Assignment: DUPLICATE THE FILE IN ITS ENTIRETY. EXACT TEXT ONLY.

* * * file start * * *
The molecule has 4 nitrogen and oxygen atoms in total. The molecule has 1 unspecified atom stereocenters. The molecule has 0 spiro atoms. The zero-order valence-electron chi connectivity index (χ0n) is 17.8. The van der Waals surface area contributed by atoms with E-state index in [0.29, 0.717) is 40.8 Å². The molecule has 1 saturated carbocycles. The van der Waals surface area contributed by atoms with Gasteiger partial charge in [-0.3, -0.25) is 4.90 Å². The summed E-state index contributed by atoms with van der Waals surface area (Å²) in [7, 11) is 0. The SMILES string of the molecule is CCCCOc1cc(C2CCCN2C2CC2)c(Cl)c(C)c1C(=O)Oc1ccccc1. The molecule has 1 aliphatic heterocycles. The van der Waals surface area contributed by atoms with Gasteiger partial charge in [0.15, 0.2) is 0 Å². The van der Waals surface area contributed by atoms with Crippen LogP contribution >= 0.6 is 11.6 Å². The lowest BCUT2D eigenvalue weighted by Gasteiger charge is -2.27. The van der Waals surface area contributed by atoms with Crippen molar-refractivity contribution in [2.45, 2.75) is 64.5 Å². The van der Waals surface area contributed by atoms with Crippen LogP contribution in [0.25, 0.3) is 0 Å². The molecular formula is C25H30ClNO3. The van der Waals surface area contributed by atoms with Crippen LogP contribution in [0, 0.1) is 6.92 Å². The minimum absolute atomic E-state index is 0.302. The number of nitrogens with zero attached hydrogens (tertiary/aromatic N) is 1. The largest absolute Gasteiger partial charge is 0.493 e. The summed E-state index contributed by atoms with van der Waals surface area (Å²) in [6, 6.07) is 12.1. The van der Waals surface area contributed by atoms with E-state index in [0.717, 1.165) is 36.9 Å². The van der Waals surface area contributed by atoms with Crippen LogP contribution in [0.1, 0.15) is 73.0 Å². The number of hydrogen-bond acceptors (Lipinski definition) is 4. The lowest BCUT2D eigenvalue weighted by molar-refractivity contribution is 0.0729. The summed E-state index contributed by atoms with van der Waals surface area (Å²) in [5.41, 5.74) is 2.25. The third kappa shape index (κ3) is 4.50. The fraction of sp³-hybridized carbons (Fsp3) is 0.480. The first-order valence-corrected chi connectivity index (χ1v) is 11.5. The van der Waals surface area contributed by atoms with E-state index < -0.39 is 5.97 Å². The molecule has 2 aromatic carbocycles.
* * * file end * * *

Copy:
The molecule has 4 nitrogen and oxygen atoms in total. The molecule has 1 unspecified atom stereocenters. The molecule has 0 spiro atoms. The zero-order valence-electron chi connectivity index (χ0n) is 17.8. The van der Waals surface area contributed by atoms with E-state index in [0.29, 0.717) is 40.8 Å². The molecule has 1 saturated carbocycles. The van der Waals surface area contributed by atoms with Gasteiger partial charge in [-0.3, -0.25) is 4.90 Å². The summed E-state index contributed by atoms with van der Waals surface area (Å²) in [7, 11) is 0. The SMILES string of the molecule is CCCCOc1cc(C2CCCN2C2CC2)c(Cl)c(C)c1C(=O)Oc1ccccc1. The molecule has 1 aliphatic heterocycles. The van der Waals surface area contributed by atoms with Gasteiger partial charge in [0.15, 0.2) is 0 Å². The van der Waals surface area contributed by atoms with Crippen LogP contribution >= 0.6 is 11.6 Å². The lowest BCUT2D eigenvalue weighted by Gasteiger charge is -2.27. The van der Waals surface area contributed by atoms with Crippen molar-refractivity contribution in [2.45, 2.75) is 64.5 Å². The van der Waals surface area contributed by atoms with Crippen LogP contribution in [0.25, 0.3) is 0 Å². The molecular formula is C25H30ClNO3. The van der Waals surface area contributed by atoms with Crippen LogP contribution in [0, 0.1) is 6.92 Å². The minimum absolute atomic E-state index is 0.302. The number of nitrogens with zero attached hydrogens (tertiary/aromatic N) is 1. The largest absolute Gasteiger partial charge is 0.493 e. The summed E-state index contributed by atoms with van der Waals surface area (Å²) in [6, 6.07) is 12.1. The van der Waals surface area contributed by atoms with E-state index in [0.717, 1.165) is 36.9 Å². The van der Waals surface area contributed by atoms with Crippen LogP contribution in [0.1, 0.15) is 73.0 Å². The number of hydrogen-bond acceptors (Lipinski definition) is 4. The lowest BCUT2D eigenvalue weighted by molar-refractivity contribution is 0.0729. The summed E-state index contributed by atoms with van der Waals surface area (Å²) in [5.41, 5.74) is 2.25. The third kappa shape index (κ3) is 4.50. The fraction of sp³-hybridized carbons (Fsp3) is 0.480. The first-order valence-corrected chi connectivity index (χ1v) is 11.5. The van der Waals surface area contributed by atoms with E-state index < -0.39 is 5.97 Å². The molecule has 2 aromatic carbocycles.